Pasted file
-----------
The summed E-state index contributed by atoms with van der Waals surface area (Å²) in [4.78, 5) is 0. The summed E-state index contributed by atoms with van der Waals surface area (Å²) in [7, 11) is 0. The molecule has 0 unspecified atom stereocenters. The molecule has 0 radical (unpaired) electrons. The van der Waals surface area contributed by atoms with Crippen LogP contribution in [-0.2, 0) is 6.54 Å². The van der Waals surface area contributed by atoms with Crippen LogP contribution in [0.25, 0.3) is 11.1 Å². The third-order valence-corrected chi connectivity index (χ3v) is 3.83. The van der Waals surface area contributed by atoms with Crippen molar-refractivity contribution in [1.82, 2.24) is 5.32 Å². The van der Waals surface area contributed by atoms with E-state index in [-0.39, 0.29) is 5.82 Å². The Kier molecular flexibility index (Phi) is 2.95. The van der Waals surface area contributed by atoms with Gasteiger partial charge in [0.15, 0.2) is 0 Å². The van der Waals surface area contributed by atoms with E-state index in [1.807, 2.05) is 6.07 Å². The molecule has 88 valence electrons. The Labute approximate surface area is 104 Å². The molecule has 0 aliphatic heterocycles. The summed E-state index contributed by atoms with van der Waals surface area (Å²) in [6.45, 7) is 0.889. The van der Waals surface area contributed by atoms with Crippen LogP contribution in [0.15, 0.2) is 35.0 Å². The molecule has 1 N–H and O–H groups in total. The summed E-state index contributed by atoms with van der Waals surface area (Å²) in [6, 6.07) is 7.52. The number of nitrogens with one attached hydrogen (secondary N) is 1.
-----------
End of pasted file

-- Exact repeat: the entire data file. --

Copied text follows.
The summed E-state index contributed by atoms with van der Waals surface area (Å²) in [4.78, 5) is 0. The summed E-state index contributed by atoms with van der Waals surface area (Å²) in [7, 11) is 0. The molecule has 0 unspecified atom stereocenters. The molecule has 0 radical (unpaired) electrons. The van der Waals surface area contributed by atoms with Crippen LogP contribution in [-0.2, 0) is 6.54 Å². The van der Waals surface area contributed by atoms with Crippen LogP contribution in [0.25, 0.3) is 11.1 Å². The third-order valence-corrected chi connectivity index (χ3v) is 3.83. The van der Waals surface area contributed by atoms with Crippen molar-refractivity contribution in [1.82, 2.24) is 5.32 Å². The van der Waals surface area contributed by atoms with E-state index in [-0.39, 0.29) is 5.82 Å². The Kier molecular flexibility index (Phi) is 2.95. The van der Waals surface area contributed by atoms with Gasteiger partial charge in [0.15, 0.2) is 0 Å². The van der Waals surface area contributed by atoms with E-state index in [1.807, 2.05) is 6.07 Å². The molecule has 88 valence electrons. The Labute approximate surface area is 104 Å². The molecule has 0 aliphatic heterocycles. The summed E-state index contributed by atoms with van der Waals surface area (Å²) in [6.45, 7) is 0.889. The van der Waals surface area contributed by atoms with Crippen LogP contribution in [0.15, 0.2) is 35.0 Å². The molecule has 1 N–H and O–H groups in total. The summed E-state index contributed by atoms with van der Waals surface area (Å²) in [6, 6.07) is 7.52. The number of nitrogens with one attached hydrogen (secondary N) is 1.